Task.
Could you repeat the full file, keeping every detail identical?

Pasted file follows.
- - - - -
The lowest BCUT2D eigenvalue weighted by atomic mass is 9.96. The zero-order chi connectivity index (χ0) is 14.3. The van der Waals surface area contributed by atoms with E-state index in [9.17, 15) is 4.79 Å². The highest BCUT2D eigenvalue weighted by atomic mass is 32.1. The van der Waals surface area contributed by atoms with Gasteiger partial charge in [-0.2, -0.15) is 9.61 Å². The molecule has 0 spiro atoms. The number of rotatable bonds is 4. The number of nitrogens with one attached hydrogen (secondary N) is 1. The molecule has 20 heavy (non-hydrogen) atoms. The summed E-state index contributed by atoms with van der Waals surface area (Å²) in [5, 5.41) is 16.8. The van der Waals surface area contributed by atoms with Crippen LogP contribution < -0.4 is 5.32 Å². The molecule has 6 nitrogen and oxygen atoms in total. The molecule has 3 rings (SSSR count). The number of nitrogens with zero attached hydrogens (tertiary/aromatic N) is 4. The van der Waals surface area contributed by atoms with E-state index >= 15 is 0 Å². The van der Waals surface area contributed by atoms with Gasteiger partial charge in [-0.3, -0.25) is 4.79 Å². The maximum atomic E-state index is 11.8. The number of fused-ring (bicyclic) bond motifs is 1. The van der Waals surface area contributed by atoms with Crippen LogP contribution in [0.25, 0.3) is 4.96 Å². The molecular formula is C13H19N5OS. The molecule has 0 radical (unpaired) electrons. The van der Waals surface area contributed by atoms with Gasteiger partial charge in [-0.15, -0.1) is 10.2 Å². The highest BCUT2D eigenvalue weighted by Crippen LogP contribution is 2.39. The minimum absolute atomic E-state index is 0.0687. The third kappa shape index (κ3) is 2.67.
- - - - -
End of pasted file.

The lowest BCUT2D eigenvalue weighted by atomic mass is 9.96. The zero-order chi connectivity index (χ0) is 14.3. The van der Waals surface area contributed by atoms with E-state index in [9.17, 15) is 4.79 Å². The highest BCUT2D eigenvalue weighted by atomic mass is 32.1. The van der Waals surface area contributed by atoms with Gasteiger partial charge in [-0.2, -0.15) is 9.61 Å². The molecule has 0 spiro atoms. The number of rotatable bonds is 4. The number of nitrogens with one attached hydrogen (secondary N) is 1. The molecule has 20 heavy (non-hydrogen) atoms. The summed E-state index contributed by atoms with van der Waals surface area (Å²) in [5, 5.41) is 16.8. The van der Waals surface area contributed by atoms with Crippen LogP contribution < -0.4 is 5.32 Å². The molecule has 6 nitrogen and oxygen atoms in total. The molecule has 3 rings (SSSR count). The number of nitrogens with zero attached hydrogens (tertiary/aromatic N) is 4. The van der Waals surface area contributed by atoms with E-state index >= 15 is 0 Å². The van der Waals surface area contributed by atoms with Gasteiger partial charge in [-0.3, -0.25) is 4.79 Å². The maximum atomic E-state index is 11.8. The number of fused-ring (bicyclic) bond motifs is 1. The van der Waals surface area contributed by atoms with Crippen LogP contribution in [0.25, 0.3) is 4.96 Å². The molecular formula is C13H19N5OS. The molecule has 0 radical (unpaired) electrons. The van der Waals surface area contributed by atoms with Gasteiger partial charge in [-0.15, -0.1) is 10.2 Å². The highest BCUT2D eigenvalue weighted by Crippen LogP contribution is 2.39. The minimum absolute atomic E-state index is 0.0687. The third kappa shape index (κ3) is 2.67.